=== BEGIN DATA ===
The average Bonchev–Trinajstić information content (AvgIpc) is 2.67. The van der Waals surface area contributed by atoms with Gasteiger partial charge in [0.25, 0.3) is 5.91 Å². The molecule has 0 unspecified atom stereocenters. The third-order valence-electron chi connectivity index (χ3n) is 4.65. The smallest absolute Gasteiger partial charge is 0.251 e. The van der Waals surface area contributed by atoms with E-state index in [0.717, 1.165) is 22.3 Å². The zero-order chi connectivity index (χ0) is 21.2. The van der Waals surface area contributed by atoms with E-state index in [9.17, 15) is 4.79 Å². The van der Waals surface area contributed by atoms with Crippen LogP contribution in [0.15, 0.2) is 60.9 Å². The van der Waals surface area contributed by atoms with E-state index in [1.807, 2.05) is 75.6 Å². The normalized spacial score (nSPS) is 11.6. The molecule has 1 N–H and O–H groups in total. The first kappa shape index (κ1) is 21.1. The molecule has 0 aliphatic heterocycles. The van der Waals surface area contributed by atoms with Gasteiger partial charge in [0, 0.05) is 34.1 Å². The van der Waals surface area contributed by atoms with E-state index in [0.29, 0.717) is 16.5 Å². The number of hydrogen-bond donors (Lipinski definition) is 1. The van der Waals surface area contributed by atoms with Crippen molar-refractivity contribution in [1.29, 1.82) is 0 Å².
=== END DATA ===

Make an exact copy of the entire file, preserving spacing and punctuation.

The average Bonchev–Trinajstić information content (AvgIpc) is 2.67. The van der Waals surface area contributed by atoms with Gasteiger partial charge in [0.25, 0.3) is 5.91 Å². The molecule has 0 unspecified atom stereocenters. The third-order valence-electron chi connectivity index (χ3n) is 4.65. The smallest absolute Gasteiger partial charge is 0.251 e. The van der Waals surface area contributed by atoms with E-state index in [0.717, 1.165) is 22.3 Å². The zero-order chi connectivity index (χ0) is 21.2. The van der Waals surface area contributed by atoms with E-state index in [9.17, 15) is 4.79 Å². The van der Waals surface area contributed by atoms with Crippen LogP contribution in [0.15, 0.2) is 60.9 Å². The van der Waals surface area contributed by atoms with E-state index in [1.807, 2.05) is 75.6 Å². The normalized spacial score (nSPS) is 11.6. The molecule has 1 N–H and O–H groups in total. The first kappa shape index (κ1) is 21.1. The molecule has 0 aliphatic heterocycles. The van der Waals surface area contributed by atoms with Gasteiger partial charge in [0, 0.05) is 34.1 Å². The van der Waals surface area contributed by atoms with E-state index in [0.29, 0.717) is 16.5 Å². The number of hydrogen-bond donors (Lipinski definition) is 1. The van der Waals surface area contributed by atoms with Crippen molar-refractivity contribution in [1.29, 1.82) is 0 Å².